· 2 min read · News

Government bias against women and working parents, say campaigners


Following Friday's shock announcement that it would scrap the right to request flexible working for employees in small businesses, the Government has been accused of implementing policies that discriminate against women and working parents.

Since the coalition was formed last May, trade union Unite has accused the Government of implementing policies having an 'anti-women' bias.

Unite said the latest example of this bias was the announcement by business secretary, Vince Cable, on Friday that plans to give parents with children under 17 the right to request flexible working from their employer would not be followed through.

Employees in businesses with less than 250 employees will no longer have the right to request flexible working.

Unite assistant general secretary, Gail Cartmail, said: "Right from its formation, this cabinet has zealously adopted policies that have had an anti-women bias. And Cable's announcement is the latest example of a policy that will make it harder for women to hold down jobs and make a valuable contribution to the economy and the financial wellbeing of their families.

"Only last week, we had Lord Hutton's report on public sector pensions, which if implemented, will hit local government and the NHS, with their huge female workforces, very badly. At present, a part-time female NHS employee can expect an average pension of just £2,500 a year.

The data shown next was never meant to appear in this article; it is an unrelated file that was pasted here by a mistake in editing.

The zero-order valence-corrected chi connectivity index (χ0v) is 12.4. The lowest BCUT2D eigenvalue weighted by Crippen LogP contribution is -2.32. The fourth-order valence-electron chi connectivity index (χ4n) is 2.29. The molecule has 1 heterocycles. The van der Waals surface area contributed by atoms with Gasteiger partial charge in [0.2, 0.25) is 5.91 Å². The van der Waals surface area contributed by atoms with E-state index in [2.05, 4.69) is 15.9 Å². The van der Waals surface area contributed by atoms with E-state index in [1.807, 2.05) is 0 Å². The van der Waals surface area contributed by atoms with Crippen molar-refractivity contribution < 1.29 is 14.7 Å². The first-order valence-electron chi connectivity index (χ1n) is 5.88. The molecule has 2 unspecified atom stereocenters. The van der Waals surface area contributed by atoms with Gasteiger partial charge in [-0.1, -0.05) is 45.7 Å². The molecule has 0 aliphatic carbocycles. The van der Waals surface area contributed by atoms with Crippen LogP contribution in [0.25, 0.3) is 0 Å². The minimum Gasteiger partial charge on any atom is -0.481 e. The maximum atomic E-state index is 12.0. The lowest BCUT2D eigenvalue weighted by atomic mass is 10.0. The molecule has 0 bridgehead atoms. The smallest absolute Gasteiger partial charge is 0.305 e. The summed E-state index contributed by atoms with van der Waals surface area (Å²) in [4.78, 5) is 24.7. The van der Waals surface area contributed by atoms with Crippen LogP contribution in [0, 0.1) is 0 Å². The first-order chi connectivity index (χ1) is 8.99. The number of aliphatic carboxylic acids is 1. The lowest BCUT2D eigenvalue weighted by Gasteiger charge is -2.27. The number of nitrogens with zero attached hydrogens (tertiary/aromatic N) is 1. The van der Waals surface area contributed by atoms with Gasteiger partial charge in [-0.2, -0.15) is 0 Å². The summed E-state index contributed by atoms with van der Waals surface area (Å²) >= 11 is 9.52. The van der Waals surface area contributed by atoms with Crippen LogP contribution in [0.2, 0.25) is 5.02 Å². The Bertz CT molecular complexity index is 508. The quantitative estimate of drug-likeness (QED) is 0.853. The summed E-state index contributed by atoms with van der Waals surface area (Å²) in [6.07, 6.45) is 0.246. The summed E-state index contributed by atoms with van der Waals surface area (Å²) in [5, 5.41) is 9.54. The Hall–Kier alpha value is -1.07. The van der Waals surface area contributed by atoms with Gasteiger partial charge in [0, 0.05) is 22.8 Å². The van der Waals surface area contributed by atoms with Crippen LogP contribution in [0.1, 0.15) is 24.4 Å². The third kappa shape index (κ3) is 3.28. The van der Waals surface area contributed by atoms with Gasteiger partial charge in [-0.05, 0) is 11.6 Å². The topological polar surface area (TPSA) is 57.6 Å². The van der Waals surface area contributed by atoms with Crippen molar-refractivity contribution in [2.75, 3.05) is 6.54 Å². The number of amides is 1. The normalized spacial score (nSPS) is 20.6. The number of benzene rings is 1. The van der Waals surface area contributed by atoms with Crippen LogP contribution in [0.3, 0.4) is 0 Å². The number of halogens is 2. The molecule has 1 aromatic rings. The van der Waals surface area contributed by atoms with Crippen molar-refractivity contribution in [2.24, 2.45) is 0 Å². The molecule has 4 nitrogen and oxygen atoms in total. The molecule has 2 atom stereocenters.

"And in the background, works and pensions secretary, Iain Duncan Smith, is aiming 'to make work pay', with the implication that women will be forced back to work in very low paid jobs, despite the lack of national childcare facilities and the threat to their incomes.

"If you join up the dots, you can see that there is a strong anti-women bias to Coalition policy."

Work-life balance organisation Working Families (pictured) also voiced its anger at Friday's announcement to shelve the planned extension of the right to request flexible working to parents of 17-year-olds, which was scheduled to be introduced in April. Sarah Jackson, CEO of Working Families, said: "How disappointing parental rights are downgraded during difficult economic times - what does this say about family-friendly Britain?

"The extension of the right to request flexible working this April corrected an anomaly, which affects only a very small number of parents. Parents already have the right to request it if they have a child under 17 - and until their child is 18, if the child is in receipt of Disability Living Allowance.

"Any parent who needs flexible working for a teenager of 17 is likely to be dealing with a real crisis. Any employer who refuses even to discuss flexible working in such circumstances is not a good one.

"Parents in such circumstances may have to choose between supporting their child and staying in employment. Fairness for all employees is more important than ever during a recession: employee commitment and performance is critical to every business."